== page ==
Megalomaniac Review | A Brutally Beautiful Story of Murder and Trauma


Warning: This article discusses a film that deals with heavy topics, including torture and rape.Megalomaniac, the newest release from Belgian filmmaker Karim Ouelhaj, follows Martha and Félix, the two adult children of the Butcher of Mons, a notorious Belgian serial killer who was responsible for the murders of five women throughout the 1990s. As adults, Félix has turned to killing, following in his father’s footsteps, and Martha has become reserved, mentally ill from years of abuse from those around her.

The film was also written by Ouelhaj, and it stars Eline Schumacher as Martha, and Benjamin Ramon as Félix; and they are joined by Wim Willaert, Pierre Nisse, and Hélène Moor.

Megalomaniac has already won several awards, including Best Film and Outstanding Performance (Schumacher) at the 2022 Fantasia Film Festival, and Best Performance (Schumacher) at the Brooklyn Horror Festival, among others. The film released in limited theaters on September 8th, 2023, and will be available on digital platforms beginning September 26th. It’s very rewarding if you can actually stomach it.

A Heavy Dose of Graphic Trauma

Megalomaniac 2022
Dark Star Pictures

Megalomaniac not only focuses on the obvious hereditary and taught aspects from serial killer to son, but also the cyclical trauma that takes place for Martha, being raised and surrounded by men who routinely abduct, sexually assault, and murder women. It’s clear that by adulthood, Martha already has a severe mental illness, and after being violently assaulted at work by her co-worker and becoming pregnant, she stays with her brother as he continues his serial killing, and even encourages his behavior.

For Martha’s entire life, she’s been beaten down, berated, and abused by men. After her assault, she’s truly broken, and as she sees she has a little power over her brother’s victims, she uses this power in the only way she knows how, by doing the same to them. The metaphorical and traumatic tones in movies don’t get much heavier than this.

As a sort of trigger warning, the film has some incredibly brutal and intense scenes that include sexual assault, incestuous relationships, torture, and murder. This movie isn’t for the faint of heart, and its brutality can be compared to (but not as extensive) similar graphic films, such as Henry: A Portrait of a Serial Killer or I Spit on Your Grave. The film can be incredibly realistic and unsettling at parts, to say the least.

Related: 23 Best Serial Killer Movies Based on or Inspired by True Stories

Gorgeous Cinematography, Set Design, and Lighting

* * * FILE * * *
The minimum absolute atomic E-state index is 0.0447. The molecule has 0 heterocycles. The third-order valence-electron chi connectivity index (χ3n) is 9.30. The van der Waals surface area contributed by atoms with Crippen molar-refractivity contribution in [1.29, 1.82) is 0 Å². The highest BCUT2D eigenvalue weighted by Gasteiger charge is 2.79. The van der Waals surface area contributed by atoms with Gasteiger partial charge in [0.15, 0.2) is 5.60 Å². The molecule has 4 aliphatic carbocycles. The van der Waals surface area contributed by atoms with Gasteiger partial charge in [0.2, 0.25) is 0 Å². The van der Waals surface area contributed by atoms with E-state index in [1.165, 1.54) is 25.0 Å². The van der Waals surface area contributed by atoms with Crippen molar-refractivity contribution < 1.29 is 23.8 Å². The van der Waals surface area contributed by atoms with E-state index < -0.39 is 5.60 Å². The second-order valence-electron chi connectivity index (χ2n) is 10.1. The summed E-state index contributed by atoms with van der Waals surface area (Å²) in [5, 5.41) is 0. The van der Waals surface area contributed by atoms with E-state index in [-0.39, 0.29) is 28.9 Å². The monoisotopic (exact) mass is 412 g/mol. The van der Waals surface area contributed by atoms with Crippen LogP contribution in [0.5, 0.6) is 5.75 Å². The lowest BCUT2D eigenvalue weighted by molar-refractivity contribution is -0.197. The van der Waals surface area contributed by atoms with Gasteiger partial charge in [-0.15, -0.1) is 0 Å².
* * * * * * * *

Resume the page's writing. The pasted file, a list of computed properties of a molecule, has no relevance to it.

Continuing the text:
Megalomaniac 2022
Dark Star Pictures

The dark cinematography, set design, and lighting for Megalomaniac are top-notch. Cinematographer François Schmitt did a phenomenal job of not only building a brooding atmosphere for both the main characters, but the house they live in feels characteristic of both their personalities. It’s dark and drab, cold and empty, and slowly rotting from the inside out.

The camerawork is completely devoid of warmth, which was perfectly fitting for the movie’s style. Mostly dark colors like blacks, light grays, and dark reds were used to highlight blood splatter and gore, as Félix mutilated his victim(s) throughout his home.

Scenes that acted as metaphors were filmed brilliantly, physically showing Martha’s inevitable descent into madness as a viscous muck she was being dragged into, and manifesting their victims’ fears as a watchful demon in the house. The film does a great job in its presentation of these moments, too, as to not confuse the viewer into thinking something supernatural is afoot. It’s very clear what scenes and moments are from whose perspective.

Related: The Very Best Cinematography in Black and White Horror Movies

An Ending That Sticks with You

Megalomaniac 2022
Dark Star Pictures

The final act of the film ends on a cruel note, simultaneously troubling and satisfying, as specific characters receive their much-needed comeuppance, but also the continuation of the ingrained mental illness and trauma is passed down to another generation.

Eline Schumacher and Benjamin Ramon are absolutely fantastic in this film, and it’s no surprise that the former has already garnered a couple awards for her performance. The two play off one another perfectly; each being affected by the same situation, but their results and reactions are completely different. It’s a heartbreaking glimpse into how the same extremely traumatic event can affect people in completely different ways.

Megalomaniac may very well be one of the best serial killer films of the last decade, and if you have the stomach and mental capacity to take the intense gore and graphic physical and sexual violence, you’re in for a beautiful, savage, and incredibly metaphorical movie.

From Dark Star Pictures, Megalomaniac is in select theaters now, and will be available on digital and on demand platforms beginning September 26th.

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